Raising a Ruckus: Coming Soon: Gimp Apps

By | 2017-01-13T20:43:04+00:00 June 1st, 2013|
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Allen RuckerIf you use a wheelchair, the current Age of Man is techno-Valhalla. Because a group of brainiacs formed the Homebrew Computer Club in Palo Alto back in the ’70s, we now live in an almost completely available iWorld — soon to include the iWristwatch — and are all now part of a big iBrain. There’s a lot you can do in this world in the comfort of your chair, or any chair. In fact, leaving your house, let alone your chair, is now just for exercise. The iBrain is the only friend you need.

It works in all facets of your life. Say, you’re looking for a spouse — log on to iPerfectOther.com, find an attractive in-the-ballpark match, and go on a virtual date to see if you like each other. You are Skype-connected, both on screen eating pizza and chatting about life. Hey, if you have fun doing that, there’s an actual face-to-face encounter in your future. I know, a dozen app-makers are perfecting this no-date dating service as we speak. Nothing gets by these guys.

No doubt many of you regularly survey all of the current 800,000 apps, looking for the next disability-useful one. I’m a novice. I just plugged into this universe a little while back. Put me in the demographic of old, not entirely stupid or senile, and probably about a step and a half behind any 20-year-old.

My entry point was “Park Mobility.” If you’re not aware of it, this is an app that allows you to text the cops if you see a non-placard-donning car parked in a designated disabled parking spot. It’s what you might call a vigilante app. It also allows you to program the number of disabled parking spots in any local parking lot. It doesn’t tell you if they are filled. A major fail.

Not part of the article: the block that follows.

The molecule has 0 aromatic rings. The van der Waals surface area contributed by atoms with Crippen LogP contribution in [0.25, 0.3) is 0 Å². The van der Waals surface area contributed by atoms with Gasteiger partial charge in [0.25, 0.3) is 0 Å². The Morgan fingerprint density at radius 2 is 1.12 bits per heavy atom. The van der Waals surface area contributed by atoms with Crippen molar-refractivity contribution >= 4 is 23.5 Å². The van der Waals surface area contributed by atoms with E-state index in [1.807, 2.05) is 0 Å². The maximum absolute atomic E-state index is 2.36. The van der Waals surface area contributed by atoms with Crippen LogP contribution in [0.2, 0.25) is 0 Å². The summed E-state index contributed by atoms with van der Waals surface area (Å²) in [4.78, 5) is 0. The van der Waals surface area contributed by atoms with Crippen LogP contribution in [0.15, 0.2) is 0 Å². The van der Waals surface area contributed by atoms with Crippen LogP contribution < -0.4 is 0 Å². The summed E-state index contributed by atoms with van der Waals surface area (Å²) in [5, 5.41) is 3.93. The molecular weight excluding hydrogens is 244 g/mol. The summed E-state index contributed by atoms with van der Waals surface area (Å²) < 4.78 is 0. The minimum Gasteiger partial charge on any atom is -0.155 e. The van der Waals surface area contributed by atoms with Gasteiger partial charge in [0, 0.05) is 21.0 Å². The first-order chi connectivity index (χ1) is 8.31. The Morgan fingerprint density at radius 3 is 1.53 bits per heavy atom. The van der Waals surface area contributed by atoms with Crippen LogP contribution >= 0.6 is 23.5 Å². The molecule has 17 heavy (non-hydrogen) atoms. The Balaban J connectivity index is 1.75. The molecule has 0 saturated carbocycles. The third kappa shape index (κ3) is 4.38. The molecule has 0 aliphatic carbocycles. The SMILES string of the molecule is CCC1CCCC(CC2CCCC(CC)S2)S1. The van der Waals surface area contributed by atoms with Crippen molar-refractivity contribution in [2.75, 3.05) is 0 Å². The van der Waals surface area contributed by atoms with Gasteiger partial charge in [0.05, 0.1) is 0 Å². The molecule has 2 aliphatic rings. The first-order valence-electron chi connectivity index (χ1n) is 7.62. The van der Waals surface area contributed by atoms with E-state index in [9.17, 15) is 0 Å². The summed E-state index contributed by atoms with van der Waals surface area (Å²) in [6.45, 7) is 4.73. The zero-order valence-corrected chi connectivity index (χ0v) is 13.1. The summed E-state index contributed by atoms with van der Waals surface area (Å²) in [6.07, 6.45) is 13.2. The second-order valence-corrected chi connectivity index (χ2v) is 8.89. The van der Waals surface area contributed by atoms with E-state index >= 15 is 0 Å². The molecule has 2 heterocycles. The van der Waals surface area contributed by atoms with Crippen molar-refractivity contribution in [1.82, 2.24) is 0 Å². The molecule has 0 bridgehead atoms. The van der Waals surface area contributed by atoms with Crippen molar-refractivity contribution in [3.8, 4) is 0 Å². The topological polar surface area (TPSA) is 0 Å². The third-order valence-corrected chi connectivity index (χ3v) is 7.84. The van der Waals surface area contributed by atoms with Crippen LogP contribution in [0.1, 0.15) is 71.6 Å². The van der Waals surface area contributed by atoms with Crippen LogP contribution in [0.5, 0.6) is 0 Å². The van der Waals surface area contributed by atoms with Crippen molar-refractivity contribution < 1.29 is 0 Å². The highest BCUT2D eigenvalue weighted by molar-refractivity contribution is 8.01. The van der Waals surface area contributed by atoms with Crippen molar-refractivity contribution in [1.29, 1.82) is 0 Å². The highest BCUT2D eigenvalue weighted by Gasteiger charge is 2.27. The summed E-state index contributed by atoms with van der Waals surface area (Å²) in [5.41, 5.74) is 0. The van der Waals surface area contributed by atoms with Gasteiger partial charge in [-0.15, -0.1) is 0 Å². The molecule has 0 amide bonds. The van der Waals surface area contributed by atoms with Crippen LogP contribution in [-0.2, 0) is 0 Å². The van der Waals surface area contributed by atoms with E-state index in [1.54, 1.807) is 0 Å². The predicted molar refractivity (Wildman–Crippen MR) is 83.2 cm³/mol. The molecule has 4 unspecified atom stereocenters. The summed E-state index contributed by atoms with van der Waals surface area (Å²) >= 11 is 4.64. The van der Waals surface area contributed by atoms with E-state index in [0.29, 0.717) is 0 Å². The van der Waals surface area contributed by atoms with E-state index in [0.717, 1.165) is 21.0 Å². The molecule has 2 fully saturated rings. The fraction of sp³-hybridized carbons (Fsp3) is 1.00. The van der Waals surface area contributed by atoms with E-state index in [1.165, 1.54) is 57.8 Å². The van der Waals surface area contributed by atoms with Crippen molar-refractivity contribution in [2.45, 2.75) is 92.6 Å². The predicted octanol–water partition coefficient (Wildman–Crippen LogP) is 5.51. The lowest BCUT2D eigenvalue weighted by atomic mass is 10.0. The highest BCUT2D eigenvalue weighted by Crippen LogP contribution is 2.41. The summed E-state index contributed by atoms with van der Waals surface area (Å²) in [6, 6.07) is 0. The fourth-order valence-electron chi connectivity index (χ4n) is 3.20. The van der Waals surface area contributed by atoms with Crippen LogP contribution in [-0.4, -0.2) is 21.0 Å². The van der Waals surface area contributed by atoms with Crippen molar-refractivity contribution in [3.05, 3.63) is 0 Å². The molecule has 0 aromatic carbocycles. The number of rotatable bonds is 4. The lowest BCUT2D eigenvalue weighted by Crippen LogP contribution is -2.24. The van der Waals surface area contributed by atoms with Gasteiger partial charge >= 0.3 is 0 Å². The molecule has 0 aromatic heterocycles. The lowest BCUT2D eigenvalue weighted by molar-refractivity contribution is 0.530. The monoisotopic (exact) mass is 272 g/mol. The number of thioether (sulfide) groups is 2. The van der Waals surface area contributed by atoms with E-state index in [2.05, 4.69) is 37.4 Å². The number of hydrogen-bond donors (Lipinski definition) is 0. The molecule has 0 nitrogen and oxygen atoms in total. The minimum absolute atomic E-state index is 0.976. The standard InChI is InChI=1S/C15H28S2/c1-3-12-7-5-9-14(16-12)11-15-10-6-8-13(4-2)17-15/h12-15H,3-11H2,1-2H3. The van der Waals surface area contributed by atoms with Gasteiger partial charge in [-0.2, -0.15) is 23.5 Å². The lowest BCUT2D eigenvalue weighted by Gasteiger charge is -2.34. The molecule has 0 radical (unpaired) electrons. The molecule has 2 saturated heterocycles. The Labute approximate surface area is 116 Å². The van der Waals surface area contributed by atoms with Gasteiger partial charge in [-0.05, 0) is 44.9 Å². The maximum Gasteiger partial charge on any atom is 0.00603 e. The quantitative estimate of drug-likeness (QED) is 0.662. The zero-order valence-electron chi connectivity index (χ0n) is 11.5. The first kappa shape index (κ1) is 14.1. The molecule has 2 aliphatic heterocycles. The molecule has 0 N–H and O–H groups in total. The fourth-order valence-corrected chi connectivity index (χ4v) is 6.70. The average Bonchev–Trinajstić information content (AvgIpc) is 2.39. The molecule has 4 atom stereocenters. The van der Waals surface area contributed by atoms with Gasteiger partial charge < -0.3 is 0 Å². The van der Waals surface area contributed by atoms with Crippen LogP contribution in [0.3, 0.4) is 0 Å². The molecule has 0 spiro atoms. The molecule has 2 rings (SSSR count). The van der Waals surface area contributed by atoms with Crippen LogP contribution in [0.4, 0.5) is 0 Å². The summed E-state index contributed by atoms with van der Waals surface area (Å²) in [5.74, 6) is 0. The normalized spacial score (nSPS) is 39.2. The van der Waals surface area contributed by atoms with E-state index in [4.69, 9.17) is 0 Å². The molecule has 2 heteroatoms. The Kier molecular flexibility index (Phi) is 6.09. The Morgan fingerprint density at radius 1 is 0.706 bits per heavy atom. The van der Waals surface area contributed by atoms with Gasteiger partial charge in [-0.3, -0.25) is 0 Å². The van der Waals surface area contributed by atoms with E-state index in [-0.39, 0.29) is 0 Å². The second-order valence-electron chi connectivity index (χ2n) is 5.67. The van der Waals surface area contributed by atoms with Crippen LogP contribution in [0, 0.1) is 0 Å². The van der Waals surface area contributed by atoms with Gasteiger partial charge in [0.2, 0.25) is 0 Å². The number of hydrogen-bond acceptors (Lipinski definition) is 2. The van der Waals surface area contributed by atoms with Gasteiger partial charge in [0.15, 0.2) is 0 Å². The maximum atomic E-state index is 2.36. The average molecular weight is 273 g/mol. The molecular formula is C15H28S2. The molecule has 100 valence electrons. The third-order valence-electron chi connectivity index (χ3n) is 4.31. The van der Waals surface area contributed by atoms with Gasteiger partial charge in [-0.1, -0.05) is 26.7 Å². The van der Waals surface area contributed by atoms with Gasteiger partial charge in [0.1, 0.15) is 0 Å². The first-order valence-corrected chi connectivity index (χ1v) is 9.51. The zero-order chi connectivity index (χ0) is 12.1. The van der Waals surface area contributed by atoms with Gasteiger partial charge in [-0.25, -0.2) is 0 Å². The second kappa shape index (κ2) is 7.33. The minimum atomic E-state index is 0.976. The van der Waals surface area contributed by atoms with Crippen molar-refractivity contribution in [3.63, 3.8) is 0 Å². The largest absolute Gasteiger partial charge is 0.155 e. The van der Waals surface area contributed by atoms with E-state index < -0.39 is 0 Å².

Inspired, I’ve decided to go into the gimp app business myself. With a friendly programmer on call, it doesn’t seem that hard. And the uses are endless! Say you roll into a public john and watch a perfectly able Joe enter the disabled stall, probably for the rest of the afternoon. You just open your “Get Out of My House” restroom app, hit a button, and The Voice of God announces, “Sir, you are using that stall illegally and according to Criminal Statue JA-47, Title 19, you are hereby arrested if you are not out of there in 30 seconds!” You then roll outside, watch the guy running out of the bathroom still pulling his pants up, and roll right in. Piece of cake, no?

App idea number two: “Lose a WannaBe Gimp.” You’re at a cocktail party, stuck in the corner, as usual, hoping a friend wanders by to talk. Suddenly you hear a loud beep from your iPhone, indicating a suspicious person is working his or her way to your corner. From experience, you can tell it’s someone who sees your chair and thinks you are good for a 30-minute rant about their inflamed bowel. They figure, “He knows disease. He’ll be fascinated!” Before they get to you, your phone rings loudly, you answer, hang up and announce. “Emergency! I gotta go.” You wheel away just in time, depart to another room, and hide out, hoping the guy gets bored and leaves.

This one might have real social benefit: the “Make a Friend” app. At least where I live, wheelchair users are a rare sight on the street or in stores. My neighborhood is Wheelchair Ghost Town. This app will identify any fellow wheelchair user within a two-mile radius. They might not want you to wheel up and say howdy, but it’s just good to know that they are out there. You don’t feel so alone. And if you spot one at a nearby Starbucks, you can hurry there so you can get the only accessible seat. It works at parties, too. You’ll never have to stare straight up again.

I assume that someone hasn’t already cornered the app market for disability- related services, but someone soon will. Kids will love them. They’re the only ones, truth be told, who will know how to use them.